In the daily Lectionary this week, the last of the Christmas season, we get a few snapshots of Jesus’ early ministry. Except for the account of finding the boy Jesus in the Temple, we have nothing of the Savior’s earthly life between the Magi and the Baptism in the Jordan.
Still, this week’s gospels start off with a clear message: the Lord is here; get ready!
Today’s gospel passage includes one of the Scriptures from the Rite of Penance (RP177), Matthew 4:12-17. here is the passage, which includes one of the Isaian prophecies heard on Christmas:
When Jesus heard that John had been arrested,
he withdrew to Galilee.
He left Nazareth and went to live in Capernaum by the sea,
in the region of Zebulun and Naphtali,
that what had been said through Isaiah the prophet
might be fulfilled:
Land of Zebulun and land of Naphtali,
the way to the sea, beyond the Jordan,
Galilee of the Gentiles,
the people who sit in darkness
have seen a great light,
on those dwelling in a land overshadowed by death
light has arisen.
From that time on, Jesus began to preach and say,
“Repent, for the Kingdom of heaven is at hand.”
Scripture scholars likely have a lot of rich things to say about this. I would like to confine my commentary to three points, which correspond to the three parts of this reading.
First, Jesus hears of the arrest of his cousin John. His reaction is to withdraw to Galilee, thus fulfilling a prophecy. I don’t think that usual human reactions to news events are hardly ever fulfillments of prophecy. But we can acknowledge that unrelated events in our surroundings “move” us to new places. We look at things from a different viewpoint. And I think it is vital for a believer to keep eyes wide open when we are on the move.
Jesus in moving to be with people who are in the darkness. Perhaps we get a glimmer of something in our lives. Do we move toward the light? Do we shy away from it? Whether our instinct is one of curiosity or of concern, it is important to realize that Jesus is the one who cal deliver us from darkness. In this deliverance, we gradually come to see aspects of our lives. And in so doing, we might become moved to do something about these aspects.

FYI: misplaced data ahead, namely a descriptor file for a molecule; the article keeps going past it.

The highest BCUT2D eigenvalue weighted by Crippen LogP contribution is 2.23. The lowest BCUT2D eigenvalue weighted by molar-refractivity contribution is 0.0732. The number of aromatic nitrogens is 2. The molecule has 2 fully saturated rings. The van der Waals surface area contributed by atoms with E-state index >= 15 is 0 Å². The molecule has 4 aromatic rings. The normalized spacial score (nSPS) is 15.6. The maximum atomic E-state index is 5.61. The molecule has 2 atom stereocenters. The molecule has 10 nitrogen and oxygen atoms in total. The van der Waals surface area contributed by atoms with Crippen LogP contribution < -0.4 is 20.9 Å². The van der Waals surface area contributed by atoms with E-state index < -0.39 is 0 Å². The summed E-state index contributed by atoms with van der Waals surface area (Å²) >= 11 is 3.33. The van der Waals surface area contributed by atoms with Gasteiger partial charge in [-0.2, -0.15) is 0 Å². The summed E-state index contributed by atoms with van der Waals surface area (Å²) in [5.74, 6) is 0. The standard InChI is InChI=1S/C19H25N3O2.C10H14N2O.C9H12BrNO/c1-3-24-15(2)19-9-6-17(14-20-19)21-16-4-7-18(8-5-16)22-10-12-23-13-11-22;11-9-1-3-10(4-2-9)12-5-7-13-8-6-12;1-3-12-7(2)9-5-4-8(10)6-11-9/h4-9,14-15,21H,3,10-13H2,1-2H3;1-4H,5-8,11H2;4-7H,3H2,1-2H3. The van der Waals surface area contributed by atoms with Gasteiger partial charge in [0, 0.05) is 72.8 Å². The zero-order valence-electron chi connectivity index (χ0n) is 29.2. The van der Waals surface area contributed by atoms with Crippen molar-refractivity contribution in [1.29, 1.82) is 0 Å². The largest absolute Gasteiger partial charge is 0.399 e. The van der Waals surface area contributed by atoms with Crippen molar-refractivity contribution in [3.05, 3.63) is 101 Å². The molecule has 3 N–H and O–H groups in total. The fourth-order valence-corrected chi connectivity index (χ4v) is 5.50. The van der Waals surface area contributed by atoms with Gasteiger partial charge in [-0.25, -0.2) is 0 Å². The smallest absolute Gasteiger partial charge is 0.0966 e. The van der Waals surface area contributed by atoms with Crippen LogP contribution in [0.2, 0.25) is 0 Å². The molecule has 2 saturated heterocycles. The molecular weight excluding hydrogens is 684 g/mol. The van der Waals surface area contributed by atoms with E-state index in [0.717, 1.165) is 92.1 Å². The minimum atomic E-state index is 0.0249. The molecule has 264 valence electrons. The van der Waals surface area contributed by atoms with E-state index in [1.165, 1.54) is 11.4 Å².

When Jesus preaches, “Repent, for the Kingdom of heaven is at hand,” he is telling the penitent that change is good. He is telling the penitent a new authority is available, one of the light, and not of the darkness. The Kingdom is about self-awareness, self-recognition, and setting aside the things of darkness, and doing things in the full light of day.
Light is a grand theme of the Christmas season. And it’s not just about a star shining on an infant boy 2,000 years ago. It’s not about the glow in the hay, or even in our home trees, roofs, and front yards. The important light of Christmas is the one in which we acknowledge the “Great Light” of our lives. Sins, too, will be brought into full view. But we have no reason to fear, because a new Kingdom is at hand. Jesus has come for us. That is for us. Not against us. The Incarnation and the Nativity was an act of God for people, not to call attention to God in glory. Otherwise, we wouldn’t be talking about a stable in a peripheral province of a mighty empire. We would be talking about a Savior born in the capital city of Rome or China or another of the world’s great empires.
Jesus coming in the flesh is not so much about him as it is about his rescue and redemption of a people stranded in darkness.